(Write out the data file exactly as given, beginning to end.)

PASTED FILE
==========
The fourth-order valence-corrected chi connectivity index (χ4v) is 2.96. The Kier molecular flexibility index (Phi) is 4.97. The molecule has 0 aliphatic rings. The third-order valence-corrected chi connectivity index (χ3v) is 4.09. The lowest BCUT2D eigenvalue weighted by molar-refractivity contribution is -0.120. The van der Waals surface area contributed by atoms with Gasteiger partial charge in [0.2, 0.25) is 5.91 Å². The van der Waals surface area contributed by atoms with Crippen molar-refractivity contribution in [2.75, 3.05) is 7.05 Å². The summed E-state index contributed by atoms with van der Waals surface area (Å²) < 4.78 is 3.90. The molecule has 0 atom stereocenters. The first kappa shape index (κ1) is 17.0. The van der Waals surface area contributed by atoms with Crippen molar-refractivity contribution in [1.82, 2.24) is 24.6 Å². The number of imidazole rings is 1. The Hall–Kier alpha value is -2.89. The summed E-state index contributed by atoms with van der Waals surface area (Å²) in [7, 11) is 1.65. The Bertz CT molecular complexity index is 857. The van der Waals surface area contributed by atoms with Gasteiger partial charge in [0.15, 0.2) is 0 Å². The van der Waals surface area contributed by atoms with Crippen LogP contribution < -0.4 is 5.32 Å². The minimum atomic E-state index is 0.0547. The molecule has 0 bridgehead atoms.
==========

The fourth-order valence-corrected chi connectivity index (χ4v) is 2.96. The Kier molecular flexibility index (Phi) is 4.97. The molecule has 0 aliphatic rings. The third-order valence-corrected chi connectivity index (χ3v) is 4.09. The lowest BCUT2D eigenvalue weighted by molar-refractivity contribution is -0.120. The van der Waals surface area contributed by atoms with Gasteiger partial charge in [0.2, 0.25) is 5.91 Å². The van der Waals surface area contributed by atoms with Crippen molar-refractivity contribution in [2.75, 3.05) is 7.05 Å². The summed E-state index contributed by atoms with van der Waals surface area (Å²) < 4.78 is 3.90. The molecule has 0 atom stereocenters. The first kappa shape index (κ1) is 17.0. The van der Waals surface area contributed by atoms with Crippen molar-refractivity contribution in [1.82, 2.24) is 24.6 Å². The number of imidazole rings is 1. The Hall–Kier alpha value is -2.89. The summed E-state index contributed by atoms with van der Waals surface area (Å²) in [7, 11) is 1.65. The Bertz CT molecular complexity index is 857. The van der Waals surface area contributed by atoms with Gasteiger partial charge in [0.15, 0.2) is 0 Å². The van der Waals surface area contributed by atoms with Crippen LogP contribution < -0.4 is 5.32 Å². The minimum atomic E-state index is 0.0547. The molecule has 0 bridgehead atoms.